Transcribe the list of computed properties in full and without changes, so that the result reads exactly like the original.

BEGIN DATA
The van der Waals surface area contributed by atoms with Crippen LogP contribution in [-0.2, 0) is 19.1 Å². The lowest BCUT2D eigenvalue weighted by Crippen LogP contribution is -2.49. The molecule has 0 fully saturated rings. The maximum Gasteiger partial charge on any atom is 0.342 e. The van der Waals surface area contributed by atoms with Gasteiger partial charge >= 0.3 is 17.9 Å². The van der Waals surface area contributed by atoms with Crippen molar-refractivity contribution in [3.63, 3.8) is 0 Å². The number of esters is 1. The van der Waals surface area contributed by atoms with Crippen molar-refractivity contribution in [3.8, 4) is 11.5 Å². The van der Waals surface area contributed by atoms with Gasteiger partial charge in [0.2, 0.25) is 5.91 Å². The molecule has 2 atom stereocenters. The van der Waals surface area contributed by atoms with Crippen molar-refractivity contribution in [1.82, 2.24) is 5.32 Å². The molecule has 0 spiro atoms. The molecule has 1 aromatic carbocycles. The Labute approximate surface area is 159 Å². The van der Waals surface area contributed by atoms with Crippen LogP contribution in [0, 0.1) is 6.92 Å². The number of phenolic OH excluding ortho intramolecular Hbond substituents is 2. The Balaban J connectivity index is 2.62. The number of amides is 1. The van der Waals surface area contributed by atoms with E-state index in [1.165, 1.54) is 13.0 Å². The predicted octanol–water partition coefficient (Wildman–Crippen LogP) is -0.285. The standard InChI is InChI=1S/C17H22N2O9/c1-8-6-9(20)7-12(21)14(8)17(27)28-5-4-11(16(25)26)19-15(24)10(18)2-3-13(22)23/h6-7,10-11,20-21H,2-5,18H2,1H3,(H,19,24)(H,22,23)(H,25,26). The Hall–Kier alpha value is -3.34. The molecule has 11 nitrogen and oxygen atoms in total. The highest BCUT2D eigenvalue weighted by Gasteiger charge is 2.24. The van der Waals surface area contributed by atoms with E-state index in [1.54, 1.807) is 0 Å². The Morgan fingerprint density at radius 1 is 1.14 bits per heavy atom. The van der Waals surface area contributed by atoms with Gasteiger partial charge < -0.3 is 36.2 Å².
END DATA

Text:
The van der Waals surface area contributed by atoms with Crippen LogP contribution in [-0.2, 0) is 19.1 Å². The lowest BCUT2D eigenvalue weighted by Crippen LogP contribution is -2.49. The molecule has 0 fully saturated rings. The maximum Gasteiger partial charge on any atom is 0.342 e. The van der Waals surface area contributed by atoms with Gasteiger partial charge >= 0.3 is 17.9 Å². The van der Waals surface area contributed by atoms with Crippen molar-refractivity contribution in [3.63, 3.8) is 0 Å². The number of esters is 1. The van der Waals surface area contributed by atoms with Crippen molar-refractivity contribution in [3.8, 4) is 11.5 Å². The van der Waals surface area contributed by atoms with Gasteiger partial charge in [0.2, 0.25) is 5.91 Å². The molecule has 2 atom stereocenters. The van der Waals surface area contributed by atoms with Crippen molar-refractivity contribution in [1.82, 2.24) is 5.32 Å². The molecule has 0 spiro atoms. The molecule has 1 aromatic carbocycles. The Labute approximate surface area is 159 Å². The van der Waals surface area contributed by atoms with Crippen LogP contribution in [0, 0.1) is 6.92 Å². The number of phenolic OH excluding ortho intramolecular Hbond substituents is 2. The Balaban J connectivity index is 2.62. The number of amides is 1. The van der Waals surface area contributed by atoms with E-state index in [1.165, 1.54) is 13.0 Å². The predicted octanol–water partition coefficient (Wildman–Crippen LogP) is -0.285. The standard InChI is InChI=1S/C17H22N2O9/c1-8-6-9(20)7-12(21)14(8)17(27)28-5-4-11(16(25)26)19-15(24)10(18)2-3-13(22)23/h6-7,10-11,20-21H,2-5,18H2,1H3,(H,19,24)(H,22,23)(H,25,26). The Hall–Kier alpha value is -3.34. The molecule has 11 nitrogen and oxygen atoms in total. The highest BCUT2D eigenvalue weighted by Gasteiger charge is 2.24. The van der Waals surface area contributed by atoms with E-state index in [1.54, 1.807) is 0 Å². The Morgan fingerprint density at radius 1 is 1.14 bits per heavy atom. The van der Waals surface area contributed by atoms with Gasteiger partial charge < -0.3 is 36.2 Å².